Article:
The Palm House
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Designing the lighting for the treasured Palm House at the Brooklyn Botanical Gardens was an inspired process. When we first met the team on site, we realized the entire project was about lighting. Now, as lighting designers we like to think every project is about lighting, and it is to an extent, but it’s really about the relationship of the lighting to the materials, furnishings, draperies, and artwork.
At the Palm House, we learned that the floor materials would be replaced, and a decorative lighting feature would be added, but everything else was remaining as is, a glass and metal greenhouse.
The previous lighting was reminiscent of the way architecture and rides are lit in theme parks. The metal framework was traced in exposed marquee lights. But over time, industrial holophane pendants and occasional track lighting had been added to supplement.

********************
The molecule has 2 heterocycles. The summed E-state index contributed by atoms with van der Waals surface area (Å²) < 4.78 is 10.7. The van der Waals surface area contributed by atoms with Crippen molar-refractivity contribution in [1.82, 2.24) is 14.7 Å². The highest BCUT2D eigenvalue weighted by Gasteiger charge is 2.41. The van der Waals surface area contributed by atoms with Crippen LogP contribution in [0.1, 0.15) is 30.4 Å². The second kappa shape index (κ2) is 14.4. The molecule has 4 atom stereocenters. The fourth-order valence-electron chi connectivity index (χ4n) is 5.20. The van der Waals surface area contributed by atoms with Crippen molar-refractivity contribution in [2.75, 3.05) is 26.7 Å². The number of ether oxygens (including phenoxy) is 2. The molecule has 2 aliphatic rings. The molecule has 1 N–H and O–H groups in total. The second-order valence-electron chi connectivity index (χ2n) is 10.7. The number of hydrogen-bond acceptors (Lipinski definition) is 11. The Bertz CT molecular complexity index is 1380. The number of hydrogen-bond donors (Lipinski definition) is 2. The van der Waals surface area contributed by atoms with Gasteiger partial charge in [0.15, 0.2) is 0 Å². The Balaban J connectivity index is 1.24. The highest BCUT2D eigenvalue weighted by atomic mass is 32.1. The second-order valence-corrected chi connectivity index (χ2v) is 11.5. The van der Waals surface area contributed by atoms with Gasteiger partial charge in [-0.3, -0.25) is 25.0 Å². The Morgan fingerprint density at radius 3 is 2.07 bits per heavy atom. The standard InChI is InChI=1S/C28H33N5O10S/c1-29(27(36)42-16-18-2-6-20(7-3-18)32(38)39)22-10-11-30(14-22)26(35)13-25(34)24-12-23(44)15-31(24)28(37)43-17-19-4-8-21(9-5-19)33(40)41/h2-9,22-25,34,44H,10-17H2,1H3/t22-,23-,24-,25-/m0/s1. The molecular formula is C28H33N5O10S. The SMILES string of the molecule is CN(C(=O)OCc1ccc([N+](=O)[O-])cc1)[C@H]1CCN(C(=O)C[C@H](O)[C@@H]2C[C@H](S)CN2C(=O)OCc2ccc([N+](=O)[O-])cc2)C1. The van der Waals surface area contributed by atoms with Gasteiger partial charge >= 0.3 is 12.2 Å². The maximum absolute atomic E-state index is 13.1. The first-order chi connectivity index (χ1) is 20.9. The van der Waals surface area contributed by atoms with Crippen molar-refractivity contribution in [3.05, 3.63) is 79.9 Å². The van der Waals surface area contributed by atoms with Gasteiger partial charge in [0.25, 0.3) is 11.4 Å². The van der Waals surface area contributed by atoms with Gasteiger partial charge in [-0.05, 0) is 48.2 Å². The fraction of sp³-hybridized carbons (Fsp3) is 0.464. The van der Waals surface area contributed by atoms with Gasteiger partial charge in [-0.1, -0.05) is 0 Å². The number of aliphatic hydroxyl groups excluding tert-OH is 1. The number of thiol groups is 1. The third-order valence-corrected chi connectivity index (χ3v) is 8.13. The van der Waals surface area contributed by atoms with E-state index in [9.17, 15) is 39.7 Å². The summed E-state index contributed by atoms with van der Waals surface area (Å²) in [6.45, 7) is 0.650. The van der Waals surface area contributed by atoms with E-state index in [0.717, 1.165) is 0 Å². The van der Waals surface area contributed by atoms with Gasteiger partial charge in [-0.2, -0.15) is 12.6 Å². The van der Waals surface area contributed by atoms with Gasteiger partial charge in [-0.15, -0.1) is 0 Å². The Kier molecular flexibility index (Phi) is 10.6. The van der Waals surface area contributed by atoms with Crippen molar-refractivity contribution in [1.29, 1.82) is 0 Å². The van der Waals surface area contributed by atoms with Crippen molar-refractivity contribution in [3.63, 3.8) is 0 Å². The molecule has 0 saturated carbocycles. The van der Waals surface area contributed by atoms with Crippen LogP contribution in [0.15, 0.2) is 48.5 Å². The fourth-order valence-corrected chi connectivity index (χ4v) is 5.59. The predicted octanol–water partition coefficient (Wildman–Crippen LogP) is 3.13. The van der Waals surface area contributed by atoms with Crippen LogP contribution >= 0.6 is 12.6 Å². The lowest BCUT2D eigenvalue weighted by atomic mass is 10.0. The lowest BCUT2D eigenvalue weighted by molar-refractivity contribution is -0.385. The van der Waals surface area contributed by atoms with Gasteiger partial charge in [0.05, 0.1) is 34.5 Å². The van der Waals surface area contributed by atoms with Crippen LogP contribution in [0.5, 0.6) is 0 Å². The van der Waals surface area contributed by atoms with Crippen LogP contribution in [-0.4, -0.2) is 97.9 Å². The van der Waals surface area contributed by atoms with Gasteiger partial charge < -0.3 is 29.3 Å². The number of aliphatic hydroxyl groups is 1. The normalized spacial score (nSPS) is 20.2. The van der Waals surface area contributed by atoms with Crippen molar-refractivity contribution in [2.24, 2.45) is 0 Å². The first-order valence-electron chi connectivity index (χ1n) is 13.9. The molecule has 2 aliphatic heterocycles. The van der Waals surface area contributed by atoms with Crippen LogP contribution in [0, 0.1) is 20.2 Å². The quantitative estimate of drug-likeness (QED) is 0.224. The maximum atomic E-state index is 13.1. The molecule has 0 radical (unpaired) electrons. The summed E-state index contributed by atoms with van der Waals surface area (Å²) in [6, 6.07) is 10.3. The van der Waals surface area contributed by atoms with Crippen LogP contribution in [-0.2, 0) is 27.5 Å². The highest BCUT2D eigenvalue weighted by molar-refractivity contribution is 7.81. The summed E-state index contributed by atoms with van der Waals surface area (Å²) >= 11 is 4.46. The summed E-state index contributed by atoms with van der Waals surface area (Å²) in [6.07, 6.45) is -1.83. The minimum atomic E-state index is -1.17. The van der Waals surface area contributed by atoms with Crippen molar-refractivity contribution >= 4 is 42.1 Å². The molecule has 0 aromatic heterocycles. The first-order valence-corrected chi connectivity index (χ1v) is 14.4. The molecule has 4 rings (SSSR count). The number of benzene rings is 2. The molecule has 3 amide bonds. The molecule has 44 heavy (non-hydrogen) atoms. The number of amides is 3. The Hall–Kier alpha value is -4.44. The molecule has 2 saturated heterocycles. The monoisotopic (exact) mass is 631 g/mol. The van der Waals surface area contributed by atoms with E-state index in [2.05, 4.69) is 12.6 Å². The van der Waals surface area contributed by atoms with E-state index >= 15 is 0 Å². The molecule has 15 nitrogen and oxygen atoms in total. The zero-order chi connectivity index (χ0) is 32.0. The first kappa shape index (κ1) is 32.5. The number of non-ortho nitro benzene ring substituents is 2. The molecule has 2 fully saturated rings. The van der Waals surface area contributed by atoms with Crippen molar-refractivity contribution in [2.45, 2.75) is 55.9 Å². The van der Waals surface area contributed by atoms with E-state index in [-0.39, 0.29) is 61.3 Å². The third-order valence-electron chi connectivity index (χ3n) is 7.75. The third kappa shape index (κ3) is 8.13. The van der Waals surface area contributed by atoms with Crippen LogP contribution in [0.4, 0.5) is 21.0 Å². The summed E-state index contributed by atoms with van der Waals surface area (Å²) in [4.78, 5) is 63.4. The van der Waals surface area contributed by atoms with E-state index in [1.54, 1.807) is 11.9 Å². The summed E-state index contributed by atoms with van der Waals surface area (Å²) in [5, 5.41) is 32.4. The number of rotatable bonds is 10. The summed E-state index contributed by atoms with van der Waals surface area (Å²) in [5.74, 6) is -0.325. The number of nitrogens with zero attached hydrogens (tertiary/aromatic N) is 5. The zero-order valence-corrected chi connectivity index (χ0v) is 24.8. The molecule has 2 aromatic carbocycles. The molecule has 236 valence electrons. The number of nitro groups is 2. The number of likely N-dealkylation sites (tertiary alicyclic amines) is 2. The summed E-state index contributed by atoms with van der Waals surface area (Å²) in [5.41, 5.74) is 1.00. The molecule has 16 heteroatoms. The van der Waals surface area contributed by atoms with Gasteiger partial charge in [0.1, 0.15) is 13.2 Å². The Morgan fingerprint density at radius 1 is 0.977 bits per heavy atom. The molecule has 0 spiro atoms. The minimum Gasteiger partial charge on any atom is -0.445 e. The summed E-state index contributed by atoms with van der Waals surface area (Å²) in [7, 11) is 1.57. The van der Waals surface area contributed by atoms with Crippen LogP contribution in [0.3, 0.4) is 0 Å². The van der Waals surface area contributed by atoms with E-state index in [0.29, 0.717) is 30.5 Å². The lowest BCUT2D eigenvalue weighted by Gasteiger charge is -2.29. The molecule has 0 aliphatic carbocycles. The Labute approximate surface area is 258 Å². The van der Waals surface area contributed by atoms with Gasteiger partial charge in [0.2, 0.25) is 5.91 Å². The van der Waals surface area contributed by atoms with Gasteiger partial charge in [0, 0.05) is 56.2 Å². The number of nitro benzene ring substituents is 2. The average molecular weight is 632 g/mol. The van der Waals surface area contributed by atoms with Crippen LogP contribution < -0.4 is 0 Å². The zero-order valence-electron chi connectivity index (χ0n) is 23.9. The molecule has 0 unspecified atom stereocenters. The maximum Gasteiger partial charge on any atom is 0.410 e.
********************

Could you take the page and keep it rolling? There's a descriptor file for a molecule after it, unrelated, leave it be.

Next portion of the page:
For the architectural lighting our approach was simple. We wanted to add as much indirect up light to the space by tucking linear LED fixtures above the existing framework to provide tiers and layers of soft light. For accent lighting, we applied discreet, shielded adjustable monopoints throughout.
Once the architectural lighting approach was signed off, we worked with the interior designer to conceptualize the decorative lighting feature.
Because we were in the Botanical Gardens, the interior designer felt it was important for the fixture to draw inspiration from nature. Lucky for us, the site had inspiration all around.
We spent a day in the gardens and happened upon a gallery exhibit of botanical drawings by Dick Rauh.
The interior designer liked the qualities of pieces by Bertoia and the materials artists like Eva Menz use.
Once we saw Rauh’s work, we married the ideas into a sketch. The interior designer worked on materials selections and finalized the piece with a custom fixture manufacturer.
What was most important to us was that the piece captured and filtered both natural and artificial light beautifully.
Event venues are tricky. DJs bring their own lights. Event planners have strong ideas. But we didn’t want the success of the lighting to rely on rented theatrical fixtures. It was important to us that the architectural lighting and decorative lighting stand on their own.
Location, Brooklyn, New York
All before images by James Conathan
All site images by Timothy Hart
Renderings by Charlie Dumais
The happy couple used with permission by EIN Photo